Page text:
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Wednesday, November 16, 2005

Are Freemasons Antiatheists

Are Freemasons Antiatheists Cover No.

Regular freemasons are, by definition of membership requirement, non-atheists, but this does not mean that they are anti-atheists.
On the other hand, Freemasonry has on occasion been accused of being atheistic simply because the accusers have defined any belief other than their own as such. In fact, regular Freemasonry has always restricted its membership to men who express a belief in Deity. But does this make Freemasonry anti-atheistic?

Dr. James Anderson, in The Charges of a Freemason, wrote in 1723: "A Mason is obliged by his Tenure, to obey the moral Law; and if he rightly understands the Art, he will never be a stupid Atheist nor an irreligious Libertine." This phrasing was carried forward unchanged for Many Years although at this time, in many jurisdictions, the term "stupid" has been dropped as gratuitous and insulting. While individual freemasons may consider atheists to be stupid, or ignorant, or unfortunate, many other freemasons will simply consider atheists as individuals who hold a differing belief.

Can an atheist become a regular freemason? No; not unless he lies when asked to express a belief in a Supreme Being. There are several irregular jurisdictions that will initiate atheists but they are not recognized by regular Freemasonry.

Freemasonry as a body is not supposed to involve itself in questions of religion or politics, although it could be argued that by restricting its membership to those who believe in God Freemasonry has involved itself in the debate. In the USA, the masonic concordant body, the Scottish Rite, has actively promoted the separation of church and state, raising the accusation that it is anti-religion or anti-Catholic, and sympathetic to, if not promoting, atheism.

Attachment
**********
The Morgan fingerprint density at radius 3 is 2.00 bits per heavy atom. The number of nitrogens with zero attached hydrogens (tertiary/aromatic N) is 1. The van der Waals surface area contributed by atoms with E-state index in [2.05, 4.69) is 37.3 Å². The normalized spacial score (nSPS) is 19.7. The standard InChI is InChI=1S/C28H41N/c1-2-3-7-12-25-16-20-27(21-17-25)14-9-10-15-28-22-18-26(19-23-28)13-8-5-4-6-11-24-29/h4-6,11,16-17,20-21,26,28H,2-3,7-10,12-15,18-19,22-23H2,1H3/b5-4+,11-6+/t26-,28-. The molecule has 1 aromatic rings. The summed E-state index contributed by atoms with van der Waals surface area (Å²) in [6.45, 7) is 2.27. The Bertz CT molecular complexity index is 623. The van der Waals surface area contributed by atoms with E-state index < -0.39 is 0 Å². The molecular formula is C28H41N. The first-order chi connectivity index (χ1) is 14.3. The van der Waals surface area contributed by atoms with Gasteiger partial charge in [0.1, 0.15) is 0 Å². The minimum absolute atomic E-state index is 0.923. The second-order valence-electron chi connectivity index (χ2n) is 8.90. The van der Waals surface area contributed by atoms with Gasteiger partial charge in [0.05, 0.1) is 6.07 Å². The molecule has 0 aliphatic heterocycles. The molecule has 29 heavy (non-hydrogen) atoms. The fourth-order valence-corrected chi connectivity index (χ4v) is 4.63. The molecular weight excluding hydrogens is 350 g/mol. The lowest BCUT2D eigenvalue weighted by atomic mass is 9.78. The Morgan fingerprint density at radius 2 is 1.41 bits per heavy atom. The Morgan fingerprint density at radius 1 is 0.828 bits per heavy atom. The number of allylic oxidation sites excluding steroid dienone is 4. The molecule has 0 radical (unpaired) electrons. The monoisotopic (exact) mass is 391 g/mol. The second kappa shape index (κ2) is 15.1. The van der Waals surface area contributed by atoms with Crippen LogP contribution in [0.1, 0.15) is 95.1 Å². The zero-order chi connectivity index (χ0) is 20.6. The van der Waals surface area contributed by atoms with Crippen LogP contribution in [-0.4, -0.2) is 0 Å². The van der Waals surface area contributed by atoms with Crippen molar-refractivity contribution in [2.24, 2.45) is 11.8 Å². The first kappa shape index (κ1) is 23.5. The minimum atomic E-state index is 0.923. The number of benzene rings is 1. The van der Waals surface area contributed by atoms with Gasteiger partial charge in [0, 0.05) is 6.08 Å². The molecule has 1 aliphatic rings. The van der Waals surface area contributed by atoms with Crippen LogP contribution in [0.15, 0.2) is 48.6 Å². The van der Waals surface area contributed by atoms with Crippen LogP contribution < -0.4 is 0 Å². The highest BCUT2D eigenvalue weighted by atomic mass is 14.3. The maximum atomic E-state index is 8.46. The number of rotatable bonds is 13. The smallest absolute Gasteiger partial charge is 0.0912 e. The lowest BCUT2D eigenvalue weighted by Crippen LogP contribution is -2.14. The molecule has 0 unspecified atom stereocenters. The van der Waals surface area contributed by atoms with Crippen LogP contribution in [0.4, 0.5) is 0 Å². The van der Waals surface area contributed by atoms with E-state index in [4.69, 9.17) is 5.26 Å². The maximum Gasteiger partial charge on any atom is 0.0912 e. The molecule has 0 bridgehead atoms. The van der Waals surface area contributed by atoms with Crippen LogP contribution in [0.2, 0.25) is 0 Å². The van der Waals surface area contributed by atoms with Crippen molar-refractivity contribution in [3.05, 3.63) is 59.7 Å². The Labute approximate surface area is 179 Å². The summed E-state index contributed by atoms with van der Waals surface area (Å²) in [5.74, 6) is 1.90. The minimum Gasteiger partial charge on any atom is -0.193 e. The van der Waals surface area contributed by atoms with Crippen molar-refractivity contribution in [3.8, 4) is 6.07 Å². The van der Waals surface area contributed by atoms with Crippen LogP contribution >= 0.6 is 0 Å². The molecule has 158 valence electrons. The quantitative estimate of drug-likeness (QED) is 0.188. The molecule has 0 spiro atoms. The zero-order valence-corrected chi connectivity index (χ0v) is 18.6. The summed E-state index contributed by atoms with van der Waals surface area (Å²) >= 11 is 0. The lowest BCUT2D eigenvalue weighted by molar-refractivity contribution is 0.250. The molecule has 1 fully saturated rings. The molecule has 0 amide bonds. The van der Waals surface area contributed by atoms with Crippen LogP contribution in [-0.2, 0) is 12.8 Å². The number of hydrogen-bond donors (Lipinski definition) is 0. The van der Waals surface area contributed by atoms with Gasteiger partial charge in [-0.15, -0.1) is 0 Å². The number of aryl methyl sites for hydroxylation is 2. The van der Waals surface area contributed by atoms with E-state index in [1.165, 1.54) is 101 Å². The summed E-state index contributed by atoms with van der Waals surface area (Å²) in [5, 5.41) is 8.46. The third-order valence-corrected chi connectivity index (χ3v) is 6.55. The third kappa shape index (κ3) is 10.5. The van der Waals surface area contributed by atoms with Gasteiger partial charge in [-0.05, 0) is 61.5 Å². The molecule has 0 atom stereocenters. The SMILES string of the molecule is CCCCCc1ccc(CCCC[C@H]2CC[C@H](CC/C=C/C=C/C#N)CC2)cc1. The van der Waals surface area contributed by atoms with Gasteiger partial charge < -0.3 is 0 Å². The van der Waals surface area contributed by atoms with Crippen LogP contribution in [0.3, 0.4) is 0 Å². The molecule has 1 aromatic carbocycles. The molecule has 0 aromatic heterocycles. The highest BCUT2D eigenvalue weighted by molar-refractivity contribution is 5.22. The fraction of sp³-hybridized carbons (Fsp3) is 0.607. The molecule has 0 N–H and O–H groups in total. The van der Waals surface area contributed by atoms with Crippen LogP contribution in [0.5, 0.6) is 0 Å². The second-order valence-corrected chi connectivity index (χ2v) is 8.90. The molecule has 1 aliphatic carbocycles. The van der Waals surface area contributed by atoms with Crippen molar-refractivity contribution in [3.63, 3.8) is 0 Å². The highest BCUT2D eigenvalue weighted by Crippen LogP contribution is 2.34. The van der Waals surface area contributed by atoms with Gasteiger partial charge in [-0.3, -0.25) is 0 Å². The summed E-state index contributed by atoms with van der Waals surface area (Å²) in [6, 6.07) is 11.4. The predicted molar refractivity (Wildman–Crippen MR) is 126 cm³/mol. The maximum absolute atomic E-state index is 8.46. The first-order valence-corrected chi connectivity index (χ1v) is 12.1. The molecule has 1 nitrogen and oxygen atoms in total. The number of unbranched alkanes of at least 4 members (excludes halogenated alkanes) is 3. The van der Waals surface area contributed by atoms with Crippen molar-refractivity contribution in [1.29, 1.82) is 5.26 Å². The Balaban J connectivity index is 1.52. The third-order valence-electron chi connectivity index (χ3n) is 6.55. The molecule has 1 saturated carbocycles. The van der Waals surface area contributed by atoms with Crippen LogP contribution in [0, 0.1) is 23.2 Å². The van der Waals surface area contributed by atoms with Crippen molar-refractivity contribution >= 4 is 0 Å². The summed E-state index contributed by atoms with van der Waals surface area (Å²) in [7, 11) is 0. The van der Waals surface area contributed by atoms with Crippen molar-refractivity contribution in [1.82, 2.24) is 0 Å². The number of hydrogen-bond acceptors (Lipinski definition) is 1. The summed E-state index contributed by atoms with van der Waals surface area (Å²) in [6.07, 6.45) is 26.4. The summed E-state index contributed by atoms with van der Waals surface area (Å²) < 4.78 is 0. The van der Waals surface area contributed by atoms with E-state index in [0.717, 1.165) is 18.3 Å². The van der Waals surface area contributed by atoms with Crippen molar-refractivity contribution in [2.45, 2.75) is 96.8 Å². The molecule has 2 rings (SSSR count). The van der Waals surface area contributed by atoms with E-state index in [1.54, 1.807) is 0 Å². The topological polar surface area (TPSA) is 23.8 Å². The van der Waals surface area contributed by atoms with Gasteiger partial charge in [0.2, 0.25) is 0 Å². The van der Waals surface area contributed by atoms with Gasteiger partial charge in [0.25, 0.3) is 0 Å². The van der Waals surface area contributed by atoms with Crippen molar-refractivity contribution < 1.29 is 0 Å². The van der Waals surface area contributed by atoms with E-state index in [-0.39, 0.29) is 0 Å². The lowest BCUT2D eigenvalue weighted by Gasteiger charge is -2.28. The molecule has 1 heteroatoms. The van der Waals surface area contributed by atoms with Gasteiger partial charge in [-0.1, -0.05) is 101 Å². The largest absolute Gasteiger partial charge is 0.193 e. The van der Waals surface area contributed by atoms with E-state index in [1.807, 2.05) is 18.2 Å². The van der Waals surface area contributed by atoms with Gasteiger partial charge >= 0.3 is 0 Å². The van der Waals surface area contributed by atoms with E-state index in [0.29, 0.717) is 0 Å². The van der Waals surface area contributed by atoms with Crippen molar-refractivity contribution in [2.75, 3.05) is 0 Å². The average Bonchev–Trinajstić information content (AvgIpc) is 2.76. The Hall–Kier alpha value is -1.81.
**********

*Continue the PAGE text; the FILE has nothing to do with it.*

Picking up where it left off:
Freemasonry does not solicit members, nor does it promote its teachings to the public at large, other than through example. While Freemasonry extends membership only to those believing in God, the secular humanist community only considers as members those who do not. For atheists to accuse freemasons of being anti-atheists would make as much sense as freemasons accusing atheists of being anti-masons. It is logical nonsense. This does not mean that there are not individual freemasons who are anti-atheists or that there are not atheists who are anti-masons. But individual belief does not imply or prove group belief. Where both groups do appear to meet is in the promotion of self-Development, personal responsibility and freedom of individual belief.

Freemasonry does not tell anybody that they have to believe in God, only that, if they do, they meet one of the qualifications for being a freemason. The teachings expressed in the initiatory rituals and lectures of Freemasonry refer to a higher purpose and destiny in a fashion that assumes a belief in God on the part of the candidate. But nowhere is atheism condemned or belittled.

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